At the same time, the Democratic Party has increasingly become the party of the “nones,” and many of those nones are ex-Catholics. The increasing white Catholic affinity for the GOP is a combination of sorting, driven by the anti-abortion politicking of the Catholic bishops and the widespread abandonment of Catholicism by many Democrats. As such, the sort of half-assed backtracking on Democratic support of abortion rights suggested by Broome is unlikely to shift this dynamic.
As to the meat of Broome’s argument, he proposes a three-point plan for the Democratic Party to win back these supposedly abortion-disgruntled Catholics:
If Democrats want to regain the Catholic vote, they must treat abortion as a moral issue, work for its continued reduction and articulate a more nuanced message than, ‘We support Roe v. Wade.’
Contrary to Broome’s assertion that she lost because she was flippant about abortion, Clinton has never shied away from discussing abortion as a moral issue. However, acknowledging the moral complexity of abortion at various stages of pregnancy is not incompatible with strong support for Roe, which, in fact, does just that by allowing greater state regulation as a pregnancy progresses.
Secondly, and this is where his knowledge of abortion politics is lacking, the Democratic Party signed on wholeheartedly to so-called common ground efforts to find ways to decrease the need for abortion and promote adoption in the mid-2000s. The “Reducing the Need for Abortions and Supporting Parents Act” was introduced in 2006 and included increased funding for family planning programs, improved insurance coverage for pregnant women, and tax incentives for adoption. It was supported by NARAL, Catholics for Choice and the Christian Coalition. It was Republicans who walked away from these efforts when they realized they could make political hay by opposing Planned Parenthood and insurance coverage for contraception.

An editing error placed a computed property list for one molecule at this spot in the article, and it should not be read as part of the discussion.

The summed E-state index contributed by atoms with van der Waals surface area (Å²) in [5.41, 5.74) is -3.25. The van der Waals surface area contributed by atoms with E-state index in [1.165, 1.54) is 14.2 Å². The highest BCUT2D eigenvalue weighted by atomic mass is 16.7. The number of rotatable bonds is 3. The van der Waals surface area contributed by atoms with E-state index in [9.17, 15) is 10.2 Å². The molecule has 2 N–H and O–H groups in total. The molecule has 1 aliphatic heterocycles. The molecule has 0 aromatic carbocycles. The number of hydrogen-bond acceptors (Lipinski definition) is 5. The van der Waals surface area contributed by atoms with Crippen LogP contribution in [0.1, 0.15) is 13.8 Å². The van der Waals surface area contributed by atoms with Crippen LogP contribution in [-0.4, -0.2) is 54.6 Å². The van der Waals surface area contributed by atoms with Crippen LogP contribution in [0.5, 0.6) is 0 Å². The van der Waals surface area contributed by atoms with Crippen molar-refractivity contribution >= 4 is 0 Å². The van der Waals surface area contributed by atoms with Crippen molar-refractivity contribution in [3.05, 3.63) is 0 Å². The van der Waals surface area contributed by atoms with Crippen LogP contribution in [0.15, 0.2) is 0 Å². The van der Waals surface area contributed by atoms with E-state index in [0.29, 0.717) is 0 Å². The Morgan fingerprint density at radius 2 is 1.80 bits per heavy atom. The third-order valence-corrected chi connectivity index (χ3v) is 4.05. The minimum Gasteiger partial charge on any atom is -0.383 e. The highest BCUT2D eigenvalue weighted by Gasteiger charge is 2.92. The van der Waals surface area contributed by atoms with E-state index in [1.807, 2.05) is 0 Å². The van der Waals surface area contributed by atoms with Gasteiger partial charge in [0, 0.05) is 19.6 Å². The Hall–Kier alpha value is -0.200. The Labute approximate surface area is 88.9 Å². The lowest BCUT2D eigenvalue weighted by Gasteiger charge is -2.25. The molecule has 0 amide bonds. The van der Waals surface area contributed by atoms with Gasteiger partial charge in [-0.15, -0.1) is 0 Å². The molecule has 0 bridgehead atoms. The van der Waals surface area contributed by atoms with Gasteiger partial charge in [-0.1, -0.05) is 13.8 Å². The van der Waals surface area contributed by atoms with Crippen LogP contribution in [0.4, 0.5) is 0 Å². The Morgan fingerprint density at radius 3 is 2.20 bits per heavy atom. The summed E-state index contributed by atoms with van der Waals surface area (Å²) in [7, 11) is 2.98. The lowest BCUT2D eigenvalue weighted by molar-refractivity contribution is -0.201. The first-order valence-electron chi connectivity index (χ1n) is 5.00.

Thirdly, younger women, as well as Democratic women of all ages, are increasingly energized by an unapologetically pro-choice message—maybe because they realize that the more Democrats wring their hands over the “moral complexity” of abortion, the more the Republicans move the debate to the right and create ever-more draconian limitations on the procedure that have nothing to do with morality and everything to do with shaming women. Millennial women are posting their abortions on YouTube and tweeting their abortions as a way to fight the stigma that the Republican Party has so successfully attached to abortion.